It takes work to get to a place of splitting the heartwood of the self into bits and planting them, burying them, in the garden to grow into a new version of self. Death can feel like this. Wolves can conquer you. Loved ones can become the rats with teeth to chew you into a new tree. A tree that keeps growing after the help of destruction.
It takes work to be depressed. Without a lunch. Or a shade. Or a city on which to walk the sidewalks in the afternoon to watch leaves fall. To lose even the books on the bedside table and the telephone in your pocket. To lose taste and postcards from friends. It takes work to begin again.
Once the wolves, the rats, the tribunal gathers, let them have their say and sweat and become whatever they build you up to be. Whatever kind of tree, or shade, or stranger they need. Let them feed.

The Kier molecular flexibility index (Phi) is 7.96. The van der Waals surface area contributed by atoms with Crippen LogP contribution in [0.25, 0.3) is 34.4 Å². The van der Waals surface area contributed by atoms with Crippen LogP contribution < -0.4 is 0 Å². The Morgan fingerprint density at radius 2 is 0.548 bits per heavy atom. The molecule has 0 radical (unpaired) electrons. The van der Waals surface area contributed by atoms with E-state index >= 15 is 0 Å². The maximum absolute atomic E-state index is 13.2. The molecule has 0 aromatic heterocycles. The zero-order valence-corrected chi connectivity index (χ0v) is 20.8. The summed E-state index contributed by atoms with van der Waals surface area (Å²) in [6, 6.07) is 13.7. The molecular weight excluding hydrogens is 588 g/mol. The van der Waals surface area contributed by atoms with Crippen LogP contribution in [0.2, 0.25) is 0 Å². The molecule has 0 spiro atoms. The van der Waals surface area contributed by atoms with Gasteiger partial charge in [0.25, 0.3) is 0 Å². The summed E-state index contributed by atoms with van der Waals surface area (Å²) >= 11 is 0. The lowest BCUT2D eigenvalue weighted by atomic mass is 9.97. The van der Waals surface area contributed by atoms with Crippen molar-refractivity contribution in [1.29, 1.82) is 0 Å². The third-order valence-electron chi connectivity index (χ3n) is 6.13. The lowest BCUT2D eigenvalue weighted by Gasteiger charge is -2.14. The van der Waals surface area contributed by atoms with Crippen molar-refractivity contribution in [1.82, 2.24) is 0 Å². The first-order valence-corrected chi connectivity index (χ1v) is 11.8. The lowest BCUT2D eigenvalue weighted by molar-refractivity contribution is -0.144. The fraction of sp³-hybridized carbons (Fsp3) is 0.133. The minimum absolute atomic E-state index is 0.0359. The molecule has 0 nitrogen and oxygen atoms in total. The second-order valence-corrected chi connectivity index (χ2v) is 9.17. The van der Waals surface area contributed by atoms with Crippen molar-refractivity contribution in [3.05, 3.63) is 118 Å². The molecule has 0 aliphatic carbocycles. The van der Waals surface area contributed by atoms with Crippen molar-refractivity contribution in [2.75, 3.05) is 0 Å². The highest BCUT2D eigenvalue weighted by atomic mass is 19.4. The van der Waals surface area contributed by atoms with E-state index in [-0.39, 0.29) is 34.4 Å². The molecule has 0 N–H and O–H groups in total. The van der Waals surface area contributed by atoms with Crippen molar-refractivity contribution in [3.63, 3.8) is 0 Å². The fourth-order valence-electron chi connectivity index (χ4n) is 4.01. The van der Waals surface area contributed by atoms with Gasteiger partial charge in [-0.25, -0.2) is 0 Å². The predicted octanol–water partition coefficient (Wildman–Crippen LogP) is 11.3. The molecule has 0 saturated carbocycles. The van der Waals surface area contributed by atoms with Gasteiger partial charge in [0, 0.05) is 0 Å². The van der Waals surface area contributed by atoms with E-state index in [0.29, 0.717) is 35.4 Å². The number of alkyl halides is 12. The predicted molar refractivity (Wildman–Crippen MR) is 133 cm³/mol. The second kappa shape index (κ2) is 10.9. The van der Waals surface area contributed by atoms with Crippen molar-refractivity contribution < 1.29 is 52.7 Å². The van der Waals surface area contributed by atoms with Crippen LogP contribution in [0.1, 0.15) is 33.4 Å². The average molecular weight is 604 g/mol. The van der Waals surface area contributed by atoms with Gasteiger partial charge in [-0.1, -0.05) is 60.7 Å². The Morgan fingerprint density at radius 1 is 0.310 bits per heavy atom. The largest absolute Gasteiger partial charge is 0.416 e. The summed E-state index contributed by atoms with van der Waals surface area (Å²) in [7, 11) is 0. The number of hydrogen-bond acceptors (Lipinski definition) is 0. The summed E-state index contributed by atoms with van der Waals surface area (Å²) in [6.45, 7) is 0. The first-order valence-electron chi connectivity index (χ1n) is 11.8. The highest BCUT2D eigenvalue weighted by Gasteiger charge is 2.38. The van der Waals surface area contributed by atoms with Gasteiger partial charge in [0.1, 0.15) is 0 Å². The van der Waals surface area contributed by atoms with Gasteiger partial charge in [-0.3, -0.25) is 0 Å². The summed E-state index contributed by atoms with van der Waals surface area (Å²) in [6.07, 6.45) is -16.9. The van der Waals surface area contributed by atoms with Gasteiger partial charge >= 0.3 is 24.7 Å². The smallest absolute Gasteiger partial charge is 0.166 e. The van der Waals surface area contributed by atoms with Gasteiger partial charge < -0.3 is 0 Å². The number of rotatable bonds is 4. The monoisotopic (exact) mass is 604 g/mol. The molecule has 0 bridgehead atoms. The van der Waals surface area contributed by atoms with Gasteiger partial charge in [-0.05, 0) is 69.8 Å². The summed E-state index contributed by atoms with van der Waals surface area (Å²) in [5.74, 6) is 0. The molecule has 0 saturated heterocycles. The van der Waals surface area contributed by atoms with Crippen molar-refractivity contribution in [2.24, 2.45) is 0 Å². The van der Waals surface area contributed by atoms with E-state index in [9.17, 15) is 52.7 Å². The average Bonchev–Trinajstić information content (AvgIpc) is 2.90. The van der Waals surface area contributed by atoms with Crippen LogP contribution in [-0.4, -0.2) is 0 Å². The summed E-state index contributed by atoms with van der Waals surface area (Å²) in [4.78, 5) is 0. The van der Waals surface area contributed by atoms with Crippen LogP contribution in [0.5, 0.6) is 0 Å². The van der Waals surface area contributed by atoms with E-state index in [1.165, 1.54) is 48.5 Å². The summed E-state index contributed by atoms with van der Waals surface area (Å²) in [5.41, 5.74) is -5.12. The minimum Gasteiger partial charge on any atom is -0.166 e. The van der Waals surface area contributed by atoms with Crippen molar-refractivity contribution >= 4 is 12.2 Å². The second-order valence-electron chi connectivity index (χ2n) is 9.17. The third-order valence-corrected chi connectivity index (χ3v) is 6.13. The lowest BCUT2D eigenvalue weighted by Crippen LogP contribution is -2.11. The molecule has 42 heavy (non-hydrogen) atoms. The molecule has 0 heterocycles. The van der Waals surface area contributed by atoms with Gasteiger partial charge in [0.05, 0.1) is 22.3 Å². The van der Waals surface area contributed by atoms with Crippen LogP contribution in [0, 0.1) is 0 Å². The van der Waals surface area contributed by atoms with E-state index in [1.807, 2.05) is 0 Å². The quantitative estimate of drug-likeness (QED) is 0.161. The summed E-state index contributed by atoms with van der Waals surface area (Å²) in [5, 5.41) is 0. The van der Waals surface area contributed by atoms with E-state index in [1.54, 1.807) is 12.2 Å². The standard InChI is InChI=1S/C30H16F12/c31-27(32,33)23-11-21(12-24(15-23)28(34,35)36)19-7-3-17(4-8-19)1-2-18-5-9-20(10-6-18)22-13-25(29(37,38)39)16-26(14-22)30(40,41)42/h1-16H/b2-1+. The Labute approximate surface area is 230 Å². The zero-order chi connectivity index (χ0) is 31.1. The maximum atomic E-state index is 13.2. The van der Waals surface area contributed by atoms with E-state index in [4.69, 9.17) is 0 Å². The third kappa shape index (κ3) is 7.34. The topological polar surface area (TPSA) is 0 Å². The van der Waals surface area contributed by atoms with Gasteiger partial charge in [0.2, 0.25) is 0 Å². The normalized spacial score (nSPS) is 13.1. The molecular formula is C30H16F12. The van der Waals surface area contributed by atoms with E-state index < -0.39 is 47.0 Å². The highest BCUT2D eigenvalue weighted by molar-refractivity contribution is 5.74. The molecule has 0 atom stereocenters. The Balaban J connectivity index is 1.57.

Break down. Break open. Be weak. Let whatever they want to see be seen.
Now bury, now sleep, now garden all night your useless ocean. Break the heartwood open.
Whatever tribe the turning of wolves who turn on you, whatever the strangeness your body now feels that sleeps and buries and burns, whatever inside you, hidden, dies, whatever tree, know this is what’s meant to be. Love the ones that love you and destroy you.
No one became stronger in a room alone without wolves and teeth and burying.